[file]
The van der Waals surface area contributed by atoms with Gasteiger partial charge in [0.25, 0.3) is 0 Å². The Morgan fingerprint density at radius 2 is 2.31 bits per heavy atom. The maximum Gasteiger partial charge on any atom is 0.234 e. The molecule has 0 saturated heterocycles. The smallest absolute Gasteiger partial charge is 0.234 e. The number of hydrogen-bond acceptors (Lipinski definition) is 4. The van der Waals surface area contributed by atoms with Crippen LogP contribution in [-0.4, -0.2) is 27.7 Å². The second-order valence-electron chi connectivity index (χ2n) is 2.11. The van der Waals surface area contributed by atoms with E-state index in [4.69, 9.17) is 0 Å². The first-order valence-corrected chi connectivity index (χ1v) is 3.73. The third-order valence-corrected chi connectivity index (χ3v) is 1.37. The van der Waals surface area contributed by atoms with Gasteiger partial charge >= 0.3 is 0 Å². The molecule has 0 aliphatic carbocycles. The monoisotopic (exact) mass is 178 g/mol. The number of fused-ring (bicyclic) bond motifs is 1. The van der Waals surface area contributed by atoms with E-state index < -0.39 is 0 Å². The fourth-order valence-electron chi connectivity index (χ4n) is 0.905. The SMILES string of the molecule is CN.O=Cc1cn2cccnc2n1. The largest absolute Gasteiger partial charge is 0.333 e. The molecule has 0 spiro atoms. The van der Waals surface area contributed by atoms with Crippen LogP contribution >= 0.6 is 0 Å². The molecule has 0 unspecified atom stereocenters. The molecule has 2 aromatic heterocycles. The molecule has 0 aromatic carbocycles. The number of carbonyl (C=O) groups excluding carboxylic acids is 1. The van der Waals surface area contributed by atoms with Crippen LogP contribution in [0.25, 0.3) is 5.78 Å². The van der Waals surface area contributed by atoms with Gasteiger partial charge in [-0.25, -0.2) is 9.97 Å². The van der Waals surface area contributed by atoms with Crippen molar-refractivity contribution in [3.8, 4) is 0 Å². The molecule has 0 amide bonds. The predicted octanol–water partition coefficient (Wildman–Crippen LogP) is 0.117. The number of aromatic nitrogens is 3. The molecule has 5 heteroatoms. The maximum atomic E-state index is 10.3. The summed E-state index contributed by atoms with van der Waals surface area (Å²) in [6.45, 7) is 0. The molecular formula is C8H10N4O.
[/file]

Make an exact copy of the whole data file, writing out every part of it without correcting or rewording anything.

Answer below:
The van der Waals surface area contributed by atoms with Gasteiger partial charge in [0.25, 0.3) is 0 Å². The Morgan fingerprint density at radius 2 is 2.31 bits per heavy atom. The maximum Gasteiger partial charge on any atom is 0.234 e. The molecule has 0 saturated heterocycles. The smallest absolute Gasteiger partial charge is 0.234 e. The number of hydrogen-bond acceptors (Lipinski definition) is 4. The van der Waals surface area contributed by atoms with Crippen LogP contribution in [-0.4, -0.2) is 27.7 Å². The second-order valence-electron chi connectivity index (χ2n) is 2.11. The van der Waals surface area contributed by atoms with E-state index in [4.69, 9.17) is 0 Å². The first-order valence-corrected chi connectivity index (χ1v) is 3.73. The third-order valence-corrected chi connectivity index (χ3v) is 1.37. The van der Waals surface area contributed by atoms with Gasteiger partial charge >= 0.3 is 0 Å². The molecule has 0 aliphatic carbocycles. The monoisotopic (exact) mass is 178 g/mol. The number of fused-ring (bicyclic) bond motifs is 1. The van der Waals surface area contributed by atoms with E-state index < -0.39 is 0 Å². The fourth-order valence-electron chi connectivity index (χ4n) is 0.905. The SMILES string of the molecule is CN.O=Cc1cn2cccnc2n1. The largest absolute Gasteiger partial charge is 0.333 e. The molecule has 0 spiro atoms. The van der Waals surface area contributed by atoms with Crippen LogP contribution >= 0.6 is 0 Å². The molecule has 0 unspecified atom stereocenters. The molecule has 2 aromatic heterocycles. The molecule has 0 aromatic carbocycles. The number of carbonyl (C=O) groups excluding carboxylic acids is 1. The van der Waals surface area contributed by atoms with Crippen LogP contribution in [0.25, 0.3) is 5.78 Å². The van der Waals surface area contributed by atoms with Gasteiger partial charge in [-0.25, -0.2) is 9.97 Å². The van der Waals surface area contributed by atoms with Crippen molar-refractivity contribution in [3.8, 4) is 0 Å². The molecule has 0 amide bonds. The predicted octanol–water partition coefficient (Wildman–Crippen LogP) is 0.117. The number of aromatic nitrogens is 3. The molecule has 5 heteroatoms. The maximum atomic E-state index is 10.3. The summed E-state index contributed by atoms with van der Waals surface area (Å²) in [6.45, 7) is 0. The molecular formula is C8H10N4O.